A Whirlwind Tour of the Nightmare World of ‘Riverdale’

Riverdale’s greatest weakness is also its greatest strength. It compellingly criticises the culture which produced it, but this scrutiny reveals the show’s own inadequacies. Archie, played by KJ Apa, has an incredibly cliché arc in the first few episodes. Veronica calls out his struggle of balancing his passion as a musician and obligation as a football player as a tired dichotomy, something which they, as young people woke to the system, should actively resist, and seek greater depth in their lives. Despite blatantly criticising its own genre Riverdale got a lot of content out of that so-called tired dichotomy.

Riverdale, it seems, wishes to have its woke cake and eat it too.

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NYFF ‘18 Review: ‘Her Smell’ is a Riot in Full, Glorious Swing with Elisabeth Moss at the Helm

It reeks, it lingers. Her Smell invades, it threatens, it’s aggressive and it’s dirty, draining. It’s a riot in full swing. Yet amidst the assumed chaos, it becomes tender and honest, an exploration into addiction and the punk rock scene of the 90s, but even more so into identity. What can be repaired after not only hurting the ones we love, but ourselves in the process?

Alex Ross Perry’s five-act tale of rockstar rampage and recovery is unapologetic and unpredictable, proving to be one of my favorite and one of the most exciting films I’ve seen this year. It was borne out of Perry’s incessant need to not only explore multiple act structure (after being inspired by the three act structure of Danny Boyle’s Steve Jobs and by Shakespeare), but push the envelope on his creative relationship with Elisabeth Moss. The pair had previously worked together on 2015’s Queen of Earth, similarly dark and ruptured. Her Smell raises the bar and sails clean over it.

The role of Becky Something, our enigmatic, perpetually inebriated, crass, and readily dislikable star was written completely for Moss. When she smiles, it’s more with wickedness and less with joy. We know little about her rise to the top. It is only shown in bits and pieces through the home videos played before each act, and all about her ruin.

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Interview: ‘Searching’ Writer Sev Ohanian Talks Social Media and the Writing Process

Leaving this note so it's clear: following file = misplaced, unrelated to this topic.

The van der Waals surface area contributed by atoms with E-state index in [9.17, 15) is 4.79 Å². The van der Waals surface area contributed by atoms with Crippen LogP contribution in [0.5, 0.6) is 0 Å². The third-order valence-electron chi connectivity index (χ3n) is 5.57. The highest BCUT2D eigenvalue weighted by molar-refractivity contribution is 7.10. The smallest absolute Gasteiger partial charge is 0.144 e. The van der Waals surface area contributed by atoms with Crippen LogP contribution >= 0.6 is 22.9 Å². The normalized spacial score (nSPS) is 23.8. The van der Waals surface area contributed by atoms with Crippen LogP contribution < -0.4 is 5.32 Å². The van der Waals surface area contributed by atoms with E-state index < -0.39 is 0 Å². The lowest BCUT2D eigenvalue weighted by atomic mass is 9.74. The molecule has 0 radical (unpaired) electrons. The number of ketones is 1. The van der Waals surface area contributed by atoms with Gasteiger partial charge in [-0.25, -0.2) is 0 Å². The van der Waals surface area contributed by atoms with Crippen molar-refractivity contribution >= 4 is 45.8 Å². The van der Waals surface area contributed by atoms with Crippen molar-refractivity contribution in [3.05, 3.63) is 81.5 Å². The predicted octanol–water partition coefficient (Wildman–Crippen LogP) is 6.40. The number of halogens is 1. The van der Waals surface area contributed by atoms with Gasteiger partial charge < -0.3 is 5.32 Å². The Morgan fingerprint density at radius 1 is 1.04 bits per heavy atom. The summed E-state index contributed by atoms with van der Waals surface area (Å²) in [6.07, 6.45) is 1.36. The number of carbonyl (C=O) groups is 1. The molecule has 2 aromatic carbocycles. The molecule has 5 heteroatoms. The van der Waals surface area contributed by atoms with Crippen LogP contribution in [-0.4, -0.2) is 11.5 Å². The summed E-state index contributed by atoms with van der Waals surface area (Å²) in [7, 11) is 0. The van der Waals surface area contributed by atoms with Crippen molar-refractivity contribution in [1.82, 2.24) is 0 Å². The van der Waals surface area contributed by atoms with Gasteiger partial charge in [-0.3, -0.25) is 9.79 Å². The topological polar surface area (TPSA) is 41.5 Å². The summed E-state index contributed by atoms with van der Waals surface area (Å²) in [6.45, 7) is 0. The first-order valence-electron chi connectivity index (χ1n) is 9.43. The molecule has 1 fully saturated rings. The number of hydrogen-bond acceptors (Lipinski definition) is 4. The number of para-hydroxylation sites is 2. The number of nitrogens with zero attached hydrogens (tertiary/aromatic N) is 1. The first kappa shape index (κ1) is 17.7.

Searching stars John Cho, who makes history as the first Asian-American actor leading a Hollywood thriller. The film is innovatively told purely through screens, as a desperate father attempts to find his missing daughter.

While it could be argued that having a film set through screens is extremely limiting and can create an emotional block, Aneesh Chaganty (co-writer, director) and Sev Ohanian (co-writer, producer) execute certain techniques successfully, that other movies filmed in a traditional format, couldn’t. David Kim (John Cho) often types messages and then deletes them, which successfully bridges the gap between appearance vs reality; what David truly wants to say vs what he actually says.

One thing that continued to surprise me throughout Searching was the extent to which Chaganty and Ohanian understand the relationship teenagers have with social media. I’m not referring to the general “social media is bad” sentiment other filmmakers instill in the audience, but a more nuanced message: social media allows people to be themselves (to an extent) but is also extremely isolating. Margot and David’s relationship from the onset is grounded in tension and unfamiliarity as they try and navigate life without Margot’s mother, Pam. Death brings people closer together, but the sad reality is that sometimes it does the exact opposite.

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‘In the Mood for Love’: A Lesson in Longing

This essay is by our guest writer, Liz Hew.

For those unfamiliar with the works of Hong Kong-based filmmaker and auteur Wong Kar-Wai, it would be easy, at first glance, to assume that his most well-known feature, In the Mood for Love (2000), is an uncomplicated tale of courtship and romance. However, in Wong’s narrational realm, the thematics of love are rarely delivered without the entanglements of repression, guilt, and pain — familiar nuances of the human condition that afflict his exquisite and complex characters universally. One can argue that In the Mood for Love isn’t so much a chronicle of the innocent love that grows between strangers as it is a contemplation on longing; the agony of letting opportunities slip past, the rumination of “what ifs”, and the arresting sense of finality.